OSU Extension Virtual Programming: Week of March 8

The following virtual programs are available next week.

 

MONDAY, MARCH 8

Farm Bill Webinar: 2021 Corn and Soybean Crop Insurance Considerations

10:00 am to 12:00 pm

2021 Virtual Ohio AgritourismReady Conference

6:30 pm to 8:30 pm

 

TUESDAY, MARCH 9

Virtual Conservation Tillage Conference

8:00 am to 3:00 pm

 

WEDNESDAY, MARCH 10

Virtual Conservation Tillage Conference

8:00 am to 3:00 pm

Southern Ohio Farm Show (Virtual)

10:00 am to 11:00 am

Beef Sire Selection for the Dairy Herd (Virtual)

12:00 pm to 1:00 pm

Farm Office Live

7:00 pm to 8:30 pm

 

THURSDAY, MARCH 11

Virtual Conservation Tillage Conference

8:00 am to 3:00 pm

The Dirt on Soil Health: Investing Below the Surface (Virtual)

8:00 am to 8:30 am

 

Wood Destroying Insect Inspection Training Webinar

8:30 am to 3:30 pm

Midwest Women in Ag Community Education Series

9:00 am to 11:00 am

County Outlook Meeting (Virtual)

10:00 am to 11:30 am

East Ohio Women In Agriculture Program Series

12:00 pm to 1:00 pm

Butler Innovative Farm Forum (Virtual)

7:00 pm to 8:30 pm

 

FRIDAY, MARCH 12

Virtual Conservation Tillage Conference

8:00 am to 3:00 pm

A DAY in the WOODS (Virtual)

10:00 am to 11:30 am

Escape to the Forest Webinar

10:00 am to 12:00 pm

Farm Office Live

 

Spring Planting Outlook

Source: : Jim Noel, NOAA

After a dry start to winter, the weather pattern has gotten more active. Even though the La Nina pattern in the Pacfiic Ocean is weakening the effect will likely continue through spring. This favors a normal to wetter than normal pattern for Ohio. The western corn and soybean belt will likely continue with the normal to drier than normal pattern through spring.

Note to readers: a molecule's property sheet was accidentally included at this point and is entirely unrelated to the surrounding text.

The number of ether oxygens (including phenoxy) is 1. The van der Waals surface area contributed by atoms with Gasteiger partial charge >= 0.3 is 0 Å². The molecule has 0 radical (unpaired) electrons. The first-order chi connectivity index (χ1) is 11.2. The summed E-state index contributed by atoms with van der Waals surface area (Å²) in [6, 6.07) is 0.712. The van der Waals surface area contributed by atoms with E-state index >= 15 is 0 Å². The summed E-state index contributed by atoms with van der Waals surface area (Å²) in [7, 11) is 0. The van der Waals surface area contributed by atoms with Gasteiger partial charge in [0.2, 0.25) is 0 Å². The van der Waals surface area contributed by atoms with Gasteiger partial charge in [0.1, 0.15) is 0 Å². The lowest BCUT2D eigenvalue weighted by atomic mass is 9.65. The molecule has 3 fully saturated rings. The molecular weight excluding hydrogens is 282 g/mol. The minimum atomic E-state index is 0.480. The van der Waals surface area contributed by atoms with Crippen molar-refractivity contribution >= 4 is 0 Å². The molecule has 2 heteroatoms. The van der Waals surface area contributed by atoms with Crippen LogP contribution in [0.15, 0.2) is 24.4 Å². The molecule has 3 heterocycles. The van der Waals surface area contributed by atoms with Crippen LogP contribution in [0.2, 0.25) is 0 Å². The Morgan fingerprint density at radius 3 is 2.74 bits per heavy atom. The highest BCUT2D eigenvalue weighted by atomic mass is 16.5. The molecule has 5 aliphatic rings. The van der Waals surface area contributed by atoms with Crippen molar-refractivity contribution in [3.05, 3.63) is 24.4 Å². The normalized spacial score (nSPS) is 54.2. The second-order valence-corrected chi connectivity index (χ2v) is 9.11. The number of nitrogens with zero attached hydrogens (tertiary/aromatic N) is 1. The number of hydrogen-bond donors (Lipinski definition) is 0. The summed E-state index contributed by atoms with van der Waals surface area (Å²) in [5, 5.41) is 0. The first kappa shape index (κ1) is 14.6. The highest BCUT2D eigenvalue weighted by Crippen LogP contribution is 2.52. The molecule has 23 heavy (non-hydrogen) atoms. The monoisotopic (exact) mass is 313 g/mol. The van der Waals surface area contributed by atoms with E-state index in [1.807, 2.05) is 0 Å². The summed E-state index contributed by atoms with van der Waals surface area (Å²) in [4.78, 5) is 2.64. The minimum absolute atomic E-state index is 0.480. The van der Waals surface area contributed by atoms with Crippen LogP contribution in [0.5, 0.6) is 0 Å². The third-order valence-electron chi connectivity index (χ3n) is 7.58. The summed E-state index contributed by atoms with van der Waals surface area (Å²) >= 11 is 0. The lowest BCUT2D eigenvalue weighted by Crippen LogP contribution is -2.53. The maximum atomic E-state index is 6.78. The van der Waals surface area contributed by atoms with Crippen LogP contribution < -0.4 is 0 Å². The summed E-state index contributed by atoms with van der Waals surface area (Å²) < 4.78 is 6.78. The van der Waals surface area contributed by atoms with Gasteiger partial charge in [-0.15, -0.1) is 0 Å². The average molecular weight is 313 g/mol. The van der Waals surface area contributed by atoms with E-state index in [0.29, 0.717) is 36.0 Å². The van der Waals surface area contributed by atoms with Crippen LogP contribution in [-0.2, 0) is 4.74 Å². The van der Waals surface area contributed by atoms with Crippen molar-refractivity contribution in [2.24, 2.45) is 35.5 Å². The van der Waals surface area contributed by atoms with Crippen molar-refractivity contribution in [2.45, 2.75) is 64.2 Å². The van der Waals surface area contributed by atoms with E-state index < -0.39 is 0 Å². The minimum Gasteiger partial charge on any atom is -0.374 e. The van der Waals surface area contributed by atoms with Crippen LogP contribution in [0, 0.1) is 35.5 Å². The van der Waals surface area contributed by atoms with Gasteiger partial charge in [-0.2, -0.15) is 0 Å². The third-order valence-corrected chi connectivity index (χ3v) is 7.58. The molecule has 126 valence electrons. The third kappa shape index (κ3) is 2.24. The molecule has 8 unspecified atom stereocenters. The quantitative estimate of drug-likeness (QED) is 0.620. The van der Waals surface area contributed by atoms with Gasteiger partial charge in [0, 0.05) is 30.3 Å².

The greatest chances for wetness appear to favor the southern half of Ohio with closer to normal conditions in northern Ohio. The spring temperatures continue to favor warmer than normal overall.

The result of the warmer than normal temperatures and normal to wetter than normal conditions into spring is there could be some planting delays but they do not look severe at this time. With the above normal temperatures it favors a normal or slightly earlier than normal last freeze.

Indications for summer are for above normal temperatures and a trend for near normal precipitation to possibly below normal at some point in summer to early fall.

Please monitor the latest NOAA climate forecasts at:

https://www.cpc.ncep.noaa.gov

The latest river information can be found at:

https://www.weather.gov/ohrfc

The latest flood, drought and seasonal briefings from the Ohio River Forecast Center can be found at:

https://www.weather.gov/ohrfc/Briefings

The latest 16-day rainfall forecast can be found here:

https://www.weather.gov/images/ohrfc/dynamic/NAEFS16.apcp.mean.total.png

 

Reminder! Register for Precision University Today

Source:  John Barker, Amanda Douridas, Ken Ford, John Fulton, Mary Griffith, Will Hamman, Elizabeth Hawkins

Tackling Spring Operations with Reduced Working Days

January 5, the first virtual Precision University event, is quickly approaching. Be sure to register today so you do not miss out on important information to help you improve spring performance. The 2021 focus is “Tackling Spring Operations with Reduced Working Days.” Speakers from around the country will share their research and experience centered on the challenges farmers face during spring with changing weather patterns.

January 5 – Gambling with Planting Decisions – Dr. Aaron Wilson (Ohio State University Extension) and Dr. Bob Nielsen (Purdue University). 1 CCA CM Credit.

January 12 – Improving Fertilizer Efficiency with the Planter Pass – Matt Bennett (Precision Planting Technology) and Dr. John Fulton (Ohio State University). 1 CCA PAg Credit

January 19 – Pre-season Crop Protection Decisions – Dr. Mark Loux and Dr. Scott Shearer (Ohio State University). 0.5 CCA PM and 0.5 PAg Credits.

January 26 – Sprayer Technology to Improve Field Performance – Dr. Joe Luck (University of Nebraska-Lincoln). 1 CCA PAg Credit.

There is no cost to attend Precision University, but registration is required. For more information or to register, visit http://go.osu.edu/PrecisionU. If you have any questions about the Precision U sessions, please feel free to contact Amanda Douridas (Douridas.9@osu.edu).

 

We Now Turn Our Attention to Autumn Harvest Season

Source: Jim Noel

The cooler than normal blob of water in the eastern Pacific Ocean near the equator tends to push the first autumn freeze later than normal in our region. Therefore, there is no indication of an early freeze in September this year. It appears the first freeze for Ohio will not come until October either on schedule or a bit later than normal.